Neil Garrett. Considering how popular podcasts have become, particularly among millennials, it makes sense that an increasing number of businesses are creating their own podcasts in order to more effectively communicate with and engage employees.
Podcasts are an ideal way to provide much of the information that is usually provided via email or face-to-face meetings. However, simply producing and sending out recordings to workers hardly guarantees a successful podcast. Here are several things necessary for an impactful private podcast program.
This should be obvious: the podcast isn’t going to be successful if it’s boring, disorganized or otherwise low quality. It doesn’t need to be a Grammy-worthy production, but it requires some planning and effort.
Before you begin recording, you need to think critically about what you seek to achieve and the tone you’re trying to convey to workers. Who on staff do you have that is capable of crafting and/or delivering a message that is informative as well as pleasurable to listen to?
Simply asking somebody who would otherwise be writing email memos to conduct voice recordings might not work well. You need to identify people who can do more than read a script.
One of the key advantages of podcasts is that your employees can listen to them anytime, anywhere. Or at least they should be able to. Your podcasting software must allow workers to access the content via their digital devices and be Bluetooth-enabled so they can easily tune in while driving. They should also have the option of streaming the content or downloading and listening off-line.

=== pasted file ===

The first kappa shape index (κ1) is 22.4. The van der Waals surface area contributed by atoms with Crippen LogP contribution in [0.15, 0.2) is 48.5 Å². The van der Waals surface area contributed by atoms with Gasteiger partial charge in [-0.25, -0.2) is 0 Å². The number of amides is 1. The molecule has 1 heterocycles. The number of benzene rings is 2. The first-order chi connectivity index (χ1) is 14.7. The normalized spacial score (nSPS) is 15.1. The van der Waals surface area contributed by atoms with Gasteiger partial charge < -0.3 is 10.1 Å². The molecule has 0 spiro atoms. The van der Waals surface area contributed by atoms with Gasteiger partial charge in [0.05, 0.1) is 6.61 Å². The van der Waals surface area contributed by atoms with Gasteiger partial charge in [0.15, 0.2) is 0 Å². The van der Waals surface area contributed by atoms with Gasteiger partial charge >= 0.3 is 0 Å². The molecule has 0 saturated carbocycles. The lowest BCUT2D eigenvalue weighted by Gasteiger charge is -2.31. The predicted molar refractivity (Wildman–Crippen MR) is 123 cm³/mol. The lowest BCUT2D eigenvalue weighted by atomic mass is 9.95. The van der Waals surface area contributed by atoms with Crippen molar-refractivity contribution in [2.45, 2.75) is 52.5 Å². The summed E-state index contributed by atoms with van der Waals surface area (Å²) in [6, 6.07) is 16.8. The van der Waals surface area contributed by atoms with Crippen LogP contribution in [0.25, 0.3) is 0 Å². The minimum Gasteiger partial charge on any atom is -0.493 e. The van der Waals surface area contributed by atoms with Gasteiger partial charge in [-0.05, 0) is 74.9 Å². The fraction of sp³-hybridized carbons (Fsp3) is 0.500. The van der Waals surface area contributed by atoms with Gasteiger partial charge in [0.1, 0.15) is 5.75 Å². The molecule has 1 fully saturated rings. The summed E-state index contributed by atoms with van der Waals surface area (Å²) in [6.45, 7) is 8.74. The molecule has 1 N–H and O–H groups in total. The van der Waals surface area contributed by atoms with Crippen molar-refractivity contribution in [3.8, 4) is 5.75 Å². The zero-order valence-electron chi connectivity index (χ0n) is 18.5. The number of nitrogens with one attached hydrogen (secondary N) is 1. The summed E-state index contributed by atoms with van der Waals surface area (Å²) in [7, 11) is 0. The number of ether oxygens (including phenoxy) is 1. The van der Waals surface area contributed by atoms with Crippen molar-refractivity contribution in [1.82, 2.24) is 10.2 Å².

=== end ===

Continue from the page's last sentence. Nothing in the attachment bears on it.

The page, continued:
What all of these options provide is additional flexibility for your employees to integrate key work communications into their schedules in a way that traditional communication modes (face-to-face meetings, emails) don’t allow.
There’s no reason to operate in the dark. You have a much better shot at achieving your goals if you can analyze how employees are interacting with the content.
For that, you’ll want to pick a platform that allows you to not only see who is listening to the podcasts but one that allows you to create segments within the workforce so that you can measure the impact the podcasts are having on different parts of your audience. You must be able to measure at both an individual and collective level.
If you’re going to use a podcast to communicate with employees, you need to be confident that the content is secure. You don’t want recordings that include sensitive proprietary information to be accessible to competitors. As is the case with other types of workplace communications, there will occasionally be content you only want certain groups of employees to access.
While podcasting solutions are inherently more secure than email, different platforms offer different levels of security. You should seek out a podcasting solution that allows you to put strong controls over who can access the content. Among other things, you should choose a platform that provides multi-tier verification, which allows your company to restrict log-in access based on its internal business directory.